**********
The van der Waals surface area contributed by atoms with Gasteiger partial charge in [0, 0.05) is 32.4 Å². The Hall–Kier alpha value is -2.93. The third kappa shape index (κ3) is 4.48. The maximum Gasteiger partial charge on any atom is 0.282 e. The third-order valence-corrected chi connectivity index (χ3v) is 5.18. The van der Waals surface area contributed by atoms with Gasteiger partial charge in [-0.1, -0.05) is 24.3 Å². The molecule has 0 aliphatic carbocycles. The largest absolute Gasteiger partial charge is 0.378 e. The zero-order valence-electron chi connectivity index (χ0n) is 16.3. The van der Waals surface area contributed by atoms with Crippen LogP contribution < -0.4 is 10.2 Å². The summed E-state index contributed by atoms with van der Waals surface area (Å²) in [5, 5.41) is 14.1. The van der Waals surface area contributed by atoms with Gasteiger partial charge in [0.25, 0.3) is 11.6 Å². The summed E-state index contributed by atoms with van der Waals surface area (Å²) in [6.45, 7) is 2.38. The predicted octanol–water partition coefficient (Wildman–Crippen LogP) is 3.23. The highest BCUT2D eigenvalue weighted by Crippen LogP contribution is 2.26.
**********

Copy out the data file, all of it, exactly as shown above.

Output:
The van der Waals surface area contributed by atoms with Gasteiger partial charge in [0, 0.05) is 32.4 Å². The Hall–Kier alpha value is -2.93. The third kappa shape index (κ3) is 4.48. The maximum Gasteiger partial charge on any atom is 0.282 e. The third-order valence-corrected chi connectivity index (χ3v) is 5.18. The van der Waals surface area contributed by atoms with Gasteiger partial charge in [-0.1, -0.05) is 24.3 Å². The molecule has 0 aliphatic carbocycles. The largest absolute Gasteiger partial charge is 0.378 e. The zero-order valence-electron chi connectivity index (χ0n) is 16.3. The van der Waals surface area contributed by atoms with Crippen LogP contribution < -0.4 is 10.2 Å². The summed E-state index contributed by atoms with van der Waals surface area (Å²) in [5, 5.41) is 14.1. The van der Waals surface area contributed by atoms with Gasteiger partial charge in [0.25, 0.3) is 11.6 Å². The summed E-state index contributed by atoms with van der Waals surface area (Å²) in [6.45, 7) is 2.38. The predicted octanol–water partition coefficient (Wildman–Crippen LogP) is 3.23. The highest BCUT2D eigenvalue weighted by Crippen LogP contribution is 2.26.